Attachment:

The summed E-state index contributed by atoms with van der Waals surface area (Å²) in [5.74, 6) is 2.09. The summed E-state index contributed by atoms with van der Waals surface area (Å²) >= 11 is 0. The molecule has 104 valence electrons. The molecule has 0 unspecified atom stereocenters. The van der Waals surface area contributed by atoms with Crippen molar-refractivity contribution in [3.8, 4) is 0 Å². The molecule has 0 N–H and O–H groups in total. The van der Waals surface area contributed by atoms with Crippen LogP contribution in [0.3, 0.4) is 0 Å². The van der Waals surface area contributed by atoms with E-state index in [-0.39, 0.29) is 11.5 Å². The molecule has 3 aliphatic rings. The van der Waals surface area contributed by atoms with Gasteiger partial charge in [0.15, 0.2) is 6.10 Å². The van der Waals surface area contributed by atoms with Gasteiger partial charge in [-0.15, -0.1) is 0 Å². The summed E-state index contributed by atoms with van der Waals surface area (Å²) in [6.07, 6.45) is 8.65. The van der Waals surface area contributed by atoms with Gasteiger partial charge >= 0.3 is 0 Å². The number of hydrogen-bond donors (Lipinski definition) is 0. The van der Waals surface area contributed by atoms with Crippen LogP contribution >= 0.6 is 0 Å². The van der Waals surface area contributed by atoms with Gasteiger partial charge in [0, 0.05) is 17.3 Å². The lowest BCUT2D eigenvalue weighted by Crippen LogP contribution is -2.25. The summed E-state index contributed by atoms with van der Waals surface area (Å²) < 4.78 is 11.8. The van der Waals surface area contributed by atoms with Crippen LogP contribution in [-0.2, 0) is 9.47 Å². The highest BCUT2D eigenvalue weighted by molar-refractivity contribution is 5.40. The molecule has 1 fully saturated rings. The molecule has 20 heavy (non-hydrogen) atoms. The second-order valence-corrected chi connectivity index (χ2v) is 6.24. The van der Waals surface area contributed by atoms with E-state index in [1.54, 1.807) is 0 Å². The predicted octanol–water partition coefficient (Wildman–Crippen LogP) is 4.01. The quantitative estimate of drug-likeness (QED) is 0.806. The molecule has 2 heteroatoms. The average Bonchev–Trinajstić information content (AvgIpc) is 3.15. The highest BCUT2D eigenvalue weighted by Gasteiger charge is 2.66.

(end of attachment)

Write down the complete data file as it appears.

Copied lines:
The summed E-state index contributed by atoms with van der Waals surface area (Å²) in [5.74, 6) is 2.09. The summed E-state index contributed by atoms with van der Waals surface area (Å²) >= 11 is 0. The molecule has 104 valence electrons. The molecule has 0 unspecified atom stereocenters. The van der Waals surface area contributed by atoms with Crippen molar-refractivity contribution in [3.8, 4) is 0 Å². The molecule has 0 N–H and O–H groups in total. The van der Waals surface area contributed by atoms with Crippen LogP contribution in [0.3, 0.4) is 0 Å². The van der Waals surface area contributed by atoms with E-state index in [-0.39, 0.29) is 11.5 Å². The molecule has 3 aliphatic rings. The van der Waals surface area contributed by atoms with Gasteiger partial charge in [0.15, 0.2) is 6.10 Å². The van der Waals surface area contributed by atoms with Gasteiger partial charge in [-0.15, -0.1) is 0 Å². The summed E-state index contributed by atoms with van der Waals surface area (Å²) in [6.07, 6.45) is 8.65. The van der Waals surface area contributed by atoms with Gasteiger partial charge >= 0.3 is 0 Å². The number of hydrogen-bond donors (Lipinski definition) is 0. The van der Waals surface area contributed by atoms with Crippen LogP contribution >= 0.6 is 0 Å². The van der Waals surface area contributed by atoms with Gasteiger partial charge in [0, 0.05) is 17.3 Å². The lowest BCUT2D eigenvalue weighted by Crippen LogP contribution is -2.25. The summed E-state index contributed by atoms with van der Waals surface area (Å²) < 4.78 is 11.8. The van der Waals surface area contributed by atoms with Crippen LogP contribution in [-0.2, 0) is 9.47 Å². The highest BCUT2D eigenvalue weighted by molar-refractivity contribution is 5.40. The molecule has 1 fully saturated rings. The molecule has 20 heavy (non-hydrogen) atoms. The second-order valence-corrected chi connectivity index (χ2v) is 6.24. The van der Waals surface area contributed by atoms with E-state index in [1.54, 1.807) is 0 Å². The predicted octanol–water partition coefficient (Wildman–Crippen LogP) is 4.01. The quantitative estimate of drug-likeness (QED) is 0.806. The molecule has 2 heteroatoms. The average Bonchev–Trinajstić information content (AvgIpc) is 3.15. The highest BCUT2D eigenvalue weighted by Gasteiger charge is 2.66.